Sicilian Miscellany (June, 2013)

June 4, 2014

It’s been almost a year since I went to Sicily and took way too many photos. I’ve already posted some from the Villa Romana del Casale, Morgantina, and Aidone. Here are some other highlights:

 

Cappella Palatina, Palermo

Cappella Palatina, Palermo

Mosaic, Cathedral, Monreale

Mosaic, Cathedral, Monreale

Cloister, Monreale

Cloister, Monreale

Segesta, Sicily

Segesta, Sicily

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The Mausoleum of Constantina (June, 2014)

June 3, 2014

A few miles out of town on the Via Nomentana is the Mausoleum of Constantina, built in the mid-fourth century CE. There is an associated basilica which looks like a circus. The nearby 7th century church of Saint Agnes (S. Agnese fuori le Mura) is also worth a look. Didn’t have a chance to visit the catacombs beneath it…

Mausoleum of Constantina

Mausoleum of Constantina

A closer view

A closer view

Interior of the mausoleum

Interior of the mausoleum

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The Roman Houses of Palazzo Valentini

June 1, 2014

With our study abroad class drawing to a close today, Dr. Meyers and I took the opportunity to explore a new place: the Roman Houses of Palazzo Valentini (Le Domus Romane di Palazzo Valentini). This archaeological site, located underneath a sixteenth century palazzo near Trajan’s column, features parts of two Roman houses from the imperial period. The brochure calls it “an unforgettable journey through time” and I suspect it is unforgettable. I’ve certainly never seen a site presented like this before.  You spend most of the tour looking down through glass floors at the Roman remains while experiencing a kind of son et lumière. The narration is at times kind of cheesy (e.g., “The horse was the Roman motor car”), bombastic, or poorly translated from Italian (e.g., “the Trajan column”) but that hardly detracts from the overall effect. The tour takes you through, among other things, the bathing complex of one house, a segment of Roman road, an impressive mosaic floor from the second house, and some nice opus sectile floors as well. The images projected onto the floors,  walls, and ceilings recreate the ancient environment while the narration discusses how the Roman houses were destroyed as well as the subsequent occupation and use of the site. There are a couple museum-like sections with displays of marble, ceramic, epigraphic, and numismatic finds. The tour ends with a couple of presentations about Trajan’s Column. The visuals are quite impressive although I have the sense that the narration is being delivered by a computerized voice. They discourage photography and, given the way the site is lighted, it would be hard to take good photos anyway. However, their website provides a nice gallery of images. They advise booking tickets in advance. The whole tour lasted about an hour and a half. Definitely worthwhile.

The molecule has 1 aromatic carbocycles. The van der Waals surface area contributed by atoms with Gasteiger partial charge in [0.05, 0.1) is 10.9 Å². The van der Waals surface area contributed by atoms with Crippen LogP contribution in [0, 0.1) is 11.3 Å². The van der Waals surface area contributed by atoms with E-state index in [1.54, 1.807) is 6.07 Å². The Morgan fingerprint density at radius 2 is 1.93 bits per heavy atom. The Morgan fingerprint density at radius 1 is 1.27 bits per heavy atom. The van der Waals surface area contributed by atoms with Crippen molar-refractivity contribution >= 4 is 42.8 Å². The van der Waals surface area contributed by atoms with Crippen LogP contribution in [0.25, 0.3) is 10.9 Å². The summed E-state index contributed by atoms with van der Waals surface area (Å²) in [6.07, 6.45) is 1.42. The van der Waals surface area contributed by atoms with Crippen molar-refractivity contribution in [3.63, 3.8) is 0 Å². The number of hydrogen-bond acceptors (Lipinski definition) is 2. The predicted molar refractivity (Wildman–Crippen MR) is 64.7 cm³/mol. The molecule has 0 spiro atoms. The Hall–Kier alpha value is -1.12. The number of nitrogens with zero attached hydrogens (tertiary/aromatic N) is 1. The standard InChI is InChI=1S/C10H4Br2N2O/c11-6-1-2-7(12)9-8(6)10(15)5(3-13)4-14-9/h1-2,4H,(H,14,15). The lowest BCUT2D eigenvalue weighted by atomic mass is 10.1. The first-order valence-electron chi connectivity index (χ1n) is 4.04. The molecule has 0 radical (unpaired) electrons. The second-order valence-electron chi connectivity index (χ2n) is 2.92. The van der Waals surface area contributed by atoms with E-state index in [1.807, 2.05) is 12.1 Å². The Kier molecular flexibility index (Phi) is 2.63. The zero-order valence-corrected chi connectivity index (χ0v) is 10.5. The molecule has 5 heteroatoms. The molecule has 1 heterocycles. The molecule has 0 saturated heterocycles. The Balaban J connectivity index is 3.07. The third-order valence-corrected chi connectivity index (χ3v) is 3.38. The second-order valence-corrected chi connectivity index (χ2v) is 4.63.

The entrance, inside the palazzo's courtyard, is easy to miss...

The entrance, inside the palazzo’s courtyard, is easy to miss…